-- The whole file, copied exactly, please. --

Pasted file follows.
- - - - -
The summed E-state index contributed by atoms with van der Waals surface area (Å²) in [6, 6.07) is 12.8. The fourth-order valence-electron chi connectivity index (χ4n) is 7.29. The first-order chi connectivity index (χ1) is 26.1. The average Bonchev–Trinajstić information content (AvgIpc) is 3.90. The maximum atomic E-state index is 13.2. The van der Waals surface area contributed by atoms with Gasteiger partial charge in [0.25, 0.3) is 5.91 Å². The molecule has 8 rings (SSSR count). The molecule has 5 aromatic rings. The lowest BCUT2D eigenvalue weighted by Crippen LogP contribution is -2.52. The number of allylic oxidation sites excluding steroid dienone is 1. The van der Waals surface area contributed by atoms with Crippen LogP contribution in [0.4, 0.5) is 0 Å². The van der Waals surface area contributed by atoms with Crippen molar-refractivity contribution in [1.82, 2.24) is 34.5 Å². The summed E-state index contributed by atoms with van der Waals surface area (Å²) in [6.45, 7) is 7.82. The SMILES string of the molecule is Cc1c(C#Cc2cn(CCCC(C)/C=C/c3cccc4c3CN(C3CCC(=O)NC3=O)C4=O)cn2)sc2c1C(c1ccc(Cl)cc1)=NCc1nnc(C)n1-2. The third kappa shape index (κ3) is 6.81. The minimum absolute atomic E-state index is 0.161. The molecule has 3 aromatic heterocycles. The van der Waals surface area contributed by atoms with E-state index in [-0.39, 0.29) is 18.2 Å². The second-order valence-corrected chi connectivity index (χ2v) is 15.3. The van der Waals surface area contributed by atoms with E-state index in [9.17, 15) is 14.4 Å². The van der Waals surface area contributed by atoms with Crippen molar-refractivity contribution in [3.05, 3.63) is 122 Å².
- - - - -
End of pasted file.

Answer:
The summed E-state index contributed by atoms with van der Waals surface area (Å²) in [6, 6.07) is 12.8. The fourth-order valence-electron chi connectivity index (χ4n) is 7.29. The first-order chi connectivity index (χ1) is 26.1. The average Bonchev–Trinajstić information content (AvgIpc) is 3.90. The maximum atomic E-state index is 13.2. The van der Waals surface area contributed by atoms with Gasteiger partial charge in [0.25, 0.3) is 5.91 Å². The molecule has 8 rings (SSSR count). The molecule has 5 aromatic rings. The lowest BCUT2D eigenvalue weighted by Crippen LogP contribution is -2.52. The number of allylic oxidation sites excluding steroid dienone is 1. The van der Waals surface area contributed by atoms with Crippen LogP contribution in [0.4, 0.5) is 0 Å². The van der Waals surface area contributed by atoms with Crippen molar-refractivity contribution in [1.82, 2.24) is 34.5 Å². The summed E-state index contributed by atoms with van der Waals surface area (Å²) in [6.45, 7) is 7.82. The SMILES string of the molecule is Cc1c(C#Cc2cn(CCCC(C)/C=C/c3cccc4c3CN(C3CCC(=O)NC3=O)C4=O)cn2)sc2c1C(c1ccc(Cl)cc1)=NCc1nnc(C)n1-2. The third kappa shape index (κ3) is 6.81. The minimum absolute atomic E-state index is 0.161. The molecule has 3 aromatic heterocycles. The van der Waals surface area contributed by atoms with E-state index in [-0.39, 0.29) is 18.2 Å². The second-order valence-corrected chi connectivity index (χ2v) is 15.3. The van der Waals surface area contributed by atoms with E-state index in [9.17, 15) is 14.4 Å². The van der Waals surface area contributed by atoms with Crippen molar-refractivity contribution in [3.05, 3.63) is 122 Å².